ARTS & ENTERTAINMENT
The trouble with Kelly Clarkson
"Starting to Learn"
Charm - some have it, some don't; but this Toronto native, whose eight-song EP The Noise in My Chest will get the town buzzing, oozes charm. How does he do it? By using his boy-next-door vocals to croon this simple tune about understanding the warm, fluttery feeling of love as he backs himself up on acoustic guitar. You'll want to burn your John Mayer CDs after hearing this (even though you should've burned them a long time ago). MP3 available at www.reidjamieson.com.
I don't like this band. The dark aesthetic they've pushed - the overblown tragedy of the songs and the black wardrobe - is as authentic as Stabbing Westward's was. This third single from their Fallen record is a bit different. Sure, the themes of death, resurrection and salvation are still intact, but this overly precious piano-and-strings ballad is endearing in an Enya/Sarah McLachlan kind of way. And to show they haven't gone completely soft, the video mix kicks in with some killer '80s power-ballad riffs.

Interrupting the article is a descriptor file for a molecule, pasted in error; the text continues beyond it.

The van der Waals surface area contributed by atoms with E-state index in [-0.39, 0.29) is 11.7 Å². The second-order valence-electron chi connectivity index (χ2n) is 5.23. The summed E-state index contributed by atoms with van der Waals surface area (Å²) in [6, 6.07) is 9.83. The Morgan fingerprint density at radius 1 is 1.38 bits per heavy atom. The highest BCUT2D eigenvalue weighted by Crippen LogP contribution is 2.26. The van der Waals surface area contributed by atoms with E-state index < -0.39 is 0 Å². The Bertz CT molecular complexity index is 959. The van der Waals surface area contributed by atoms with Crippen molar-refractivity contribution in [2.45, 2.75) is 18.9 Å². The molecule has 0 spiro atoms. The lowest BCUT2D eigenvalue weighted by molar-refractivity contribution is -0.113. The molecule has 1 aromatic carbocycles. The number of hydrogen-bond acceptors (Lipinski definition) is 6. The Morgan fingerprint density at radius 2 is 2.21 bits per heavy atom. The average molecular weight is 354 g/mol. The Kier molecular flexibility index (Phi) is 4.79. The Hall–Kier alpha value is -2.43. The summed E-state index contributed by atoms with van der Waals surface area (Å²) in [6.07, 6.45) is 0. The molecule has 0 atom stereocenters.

"The Trouble With Love Is"
Forget love; the trouble with Kelly is that she still hasn't forged her own path. On American Idol, she was a poor substitute for Aretha Franklin, on "Miss Independent" she ended up with Christina Aguilera's leftovers and on this generic track from her Thankful disc she really wants to be Mariah Carey circa 1990. Clarkson sure belts out this classy, inoffensive number - think Christmas-dinner ballad - but what is offensive is the push she's getting. The song is the first single from the Love, Actually soundtrack out on J Records. The big guy at J Records? Clive Davis, who's also top dog at RCA, Clarkson's label.
Red Hot Chili Peppers:
It's greatest hits season, a time when bands can make a few extra bucks by putting together a collection of past singles and tacking on a couple of new tracks that aren't good enough to make it on a real album. Luckily, the Chili Peppers have enough big songs to warrant a hits package, but the first new single doesn't fare so well. Though John Frusciante's guitar wails ever so nicely, Anthony Kiedis does not. He likes to get through a song using as few notes as possible and while it has worked in the past, it ends up bogging down this track.